A Vincentian View: The Way of the Cross
Are you in the practice of praying the Stations of the Cross? I have known a number of people for whom this is a regular devotion. In different parishes and situations, I have heard the Stations said in numerous ways. Some versions invite one to make the circuit with Mary, or with Ignatius of Loyola, or with Alphonsus Liguori. One finds scriptural stations and stations for children as well as the elderly. Stations exist for those who suffer from mental or physical illness, for those who are refugees, and for the homebound. Many other examples can be found. People feel the need to connect with this intimate human journey in many different ways, and they find a place for it in their story.
I confess that the stations are not a regular part of my personal devotion, but I will willingly join in if they are being said where I am found. Lent presents many opportunities to engage in this Christian prayer. As so many other things, I sense that the stations mean more to me as I get older, have more experiences, and listen more carefully to those who come to celebrate the sacrament of reconciliation.
Have you ever considered that the stations usually encircle us when we gather in our place of worship? It occurred to me only recently! In the chapel of the Murray House where I live, the ceramic images are affixed to the wall around me and my confreres. We are caught in their embrace as we pray and meditate. In St. Thomas More Church, where I celebrate mass most often with the university community, the large and beautiful mosaics tell the story of the last day of Jesus in whatever direction one turns. When I think of my home parish in Brooklyn, my mind’s eye easily remembers the elder members of the community slowly making their way along the route of the passion as it wreathes the Church.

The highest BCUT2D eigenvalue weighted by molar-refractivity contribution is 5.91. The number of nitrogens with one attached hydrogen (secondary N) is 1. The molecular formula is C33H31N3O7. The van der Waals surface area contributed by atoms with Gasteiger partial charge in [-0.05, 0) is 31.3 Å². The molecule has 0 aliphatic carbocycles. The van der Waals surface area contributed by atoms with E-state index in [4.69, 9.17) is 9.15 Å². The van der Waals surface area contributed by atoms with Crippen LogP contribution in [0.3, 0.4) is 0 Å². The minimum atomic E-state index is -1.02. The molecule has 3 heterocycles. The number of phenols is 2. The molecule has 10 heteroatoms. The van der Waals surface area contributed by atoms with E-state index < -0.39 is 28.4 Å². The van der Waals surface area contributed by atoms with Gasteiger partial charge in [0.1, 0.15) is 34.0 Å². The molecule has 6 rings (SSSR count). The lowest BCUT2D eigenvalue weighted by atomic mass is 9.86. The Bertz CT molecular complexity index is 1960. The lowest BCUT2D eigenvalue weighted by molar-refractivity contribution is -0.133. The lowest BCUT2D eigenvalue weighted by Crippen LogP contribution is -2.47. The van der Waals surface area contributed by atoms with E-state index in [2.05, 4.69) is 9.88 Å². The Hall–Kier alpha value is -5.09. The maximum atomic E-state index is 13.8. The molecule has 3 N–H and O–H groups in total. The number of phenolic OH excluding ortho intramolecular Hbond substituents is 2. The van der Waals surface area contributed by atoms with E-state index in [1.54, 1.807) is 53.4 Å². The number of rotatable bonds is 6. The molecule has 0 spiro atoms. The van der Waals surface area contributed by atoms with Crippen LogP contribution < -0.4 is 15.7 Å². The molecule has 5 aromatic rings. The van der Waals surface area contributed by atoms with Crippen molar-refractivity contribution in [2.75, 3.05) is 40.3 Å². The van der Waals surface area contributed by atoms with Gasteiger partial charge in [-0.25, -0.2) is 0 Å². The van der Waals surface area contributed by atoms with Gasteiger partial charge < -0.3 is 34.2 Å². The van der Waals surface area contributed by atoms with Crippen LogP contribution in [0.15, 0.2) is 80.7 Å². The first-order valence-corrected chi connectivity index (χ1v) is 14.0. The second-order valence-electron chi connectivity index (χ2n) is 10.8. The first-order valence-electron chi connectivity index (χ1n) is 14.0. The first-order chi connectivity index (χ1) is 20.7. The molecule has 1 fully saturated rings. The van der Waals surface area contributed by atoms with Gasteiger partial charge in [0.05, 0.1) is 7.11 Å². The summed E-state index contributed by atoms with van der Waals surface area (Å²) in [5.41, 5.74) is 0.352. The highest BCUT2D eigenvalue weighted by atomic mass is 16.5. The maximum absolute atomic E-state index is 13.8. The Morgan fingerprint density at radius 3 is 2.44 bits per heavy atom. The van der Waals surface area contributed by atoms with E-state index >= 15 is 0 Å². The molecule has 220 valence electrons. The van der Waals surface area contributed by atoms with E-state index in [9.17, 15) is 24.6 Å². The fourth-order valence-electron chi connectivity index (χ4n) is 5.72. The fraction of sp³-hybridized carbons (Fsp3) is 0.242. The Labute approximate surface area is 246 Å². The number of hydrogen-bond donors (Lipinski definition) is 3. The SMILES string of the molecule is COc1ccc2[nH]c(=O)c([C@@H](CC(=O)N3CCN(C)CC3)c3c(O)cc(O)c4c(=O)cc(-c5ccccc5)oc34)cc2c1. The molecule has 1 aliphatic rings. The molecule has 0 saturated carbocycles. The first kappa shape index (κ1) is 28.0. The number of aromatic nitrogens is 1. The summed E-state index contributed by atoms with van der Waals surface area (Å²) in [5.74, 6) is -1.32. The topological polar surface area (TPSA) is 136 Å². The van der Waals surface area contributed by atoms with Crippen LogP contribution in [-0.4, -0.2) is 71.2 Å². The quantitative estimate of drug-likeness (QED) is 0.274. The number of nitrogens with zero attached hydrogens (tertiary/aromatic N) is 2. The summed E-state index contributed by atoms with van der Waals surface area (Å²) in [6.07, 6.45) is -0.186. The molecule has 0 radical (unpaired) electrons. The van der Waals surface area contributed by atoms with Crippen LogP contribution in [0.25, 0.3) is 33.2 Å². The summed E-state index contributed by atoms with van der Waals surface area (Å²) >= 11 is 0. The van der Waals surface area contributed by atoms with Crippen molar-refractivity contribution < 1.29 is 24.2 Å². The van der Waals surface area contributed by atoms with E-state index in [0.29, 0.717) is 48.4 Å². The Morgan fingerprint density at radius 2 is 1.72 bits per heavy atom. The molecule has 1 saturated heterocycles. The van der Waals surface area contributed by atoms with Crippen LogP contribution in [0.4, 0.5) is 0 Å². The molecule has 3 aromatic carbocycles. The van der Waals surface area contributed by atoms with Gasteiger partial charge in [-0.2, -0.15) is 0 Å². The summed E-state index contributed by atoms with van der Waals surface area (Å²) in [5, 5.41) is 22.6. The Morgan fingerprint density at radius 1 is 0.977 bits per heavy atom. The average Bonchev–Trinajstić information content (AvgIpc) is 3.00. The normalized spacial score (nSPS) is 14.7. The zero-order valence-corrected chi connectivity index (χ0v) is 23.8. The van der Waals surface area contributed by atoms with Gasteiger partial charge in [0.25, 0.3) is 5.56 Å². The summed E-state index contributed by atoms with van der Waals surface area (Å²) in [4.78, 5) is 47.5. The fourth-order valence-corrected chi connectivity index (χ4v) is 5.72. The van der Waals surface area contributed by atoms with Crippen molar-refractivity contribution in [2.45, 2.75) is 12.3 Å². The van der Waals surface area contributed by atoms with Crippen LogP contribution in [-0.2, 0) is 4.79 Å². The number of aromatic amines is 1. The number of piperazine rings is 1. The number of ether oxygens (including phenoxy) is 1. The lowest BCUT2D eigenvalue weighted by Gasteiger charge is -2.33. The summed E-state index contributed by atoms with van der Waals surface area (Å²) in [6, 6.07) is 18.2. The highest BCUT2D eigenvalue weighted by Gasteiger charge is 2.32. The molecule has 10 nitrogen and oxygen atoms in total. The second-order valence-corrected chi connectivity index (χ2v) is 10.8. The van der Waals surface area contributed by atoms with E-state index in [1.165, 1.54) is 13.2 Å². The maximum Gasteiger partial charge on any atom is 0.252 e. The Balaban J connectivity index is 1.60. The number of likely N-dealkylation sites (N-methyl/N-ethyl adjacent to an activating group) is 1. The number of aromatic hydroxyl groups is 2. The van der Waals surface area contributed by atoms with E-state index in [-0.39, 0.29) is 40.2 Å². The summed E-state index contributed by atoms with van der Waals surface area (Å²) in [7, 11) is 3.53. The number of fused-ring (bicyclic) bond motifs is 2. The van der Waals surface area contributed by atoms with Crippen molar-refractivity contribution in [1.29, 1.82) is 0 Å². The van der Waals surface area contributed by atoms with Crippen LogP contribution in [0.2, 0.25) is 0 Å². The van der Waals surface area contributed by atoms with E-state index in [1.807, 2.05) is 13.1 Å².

In the past weeks, it has seemed right to me to be surrounded by this Christian memory. So much of life seems to be expressed. Those who love us—relatives and friends—are there, as well as those who dislike us. We fall and get up, fall again and get up again, and fall again and get up again. Some people want to comfort and help us, others want to take our dignity and our freedom. In the end, nothing remains to be taken; it has all been given.
Can we imagine Christ coming among us and saying wonderful things and doing marvelous deeds, but not making this last walk which captures so much of the human experience of each of us?
Sitting in the center of the stations can open our minds and hearts in many ways as we look at the world which surrounds us. This position can nourish within us a sympathy for those who suffer in so many ways. Children bring pain of all sorts into the lives of parents, and parents into the lives of their children—despite the love which they have for one other. These images can remind us of our need to continue to try to live faithfully, and to try again when we fail. They can also encourage us in the little kindnesses which we can offer one another. These efforts ease the struggles of our brothers and sisters.
As we enter into Holy Week, our steps must lead us along the way of the cross.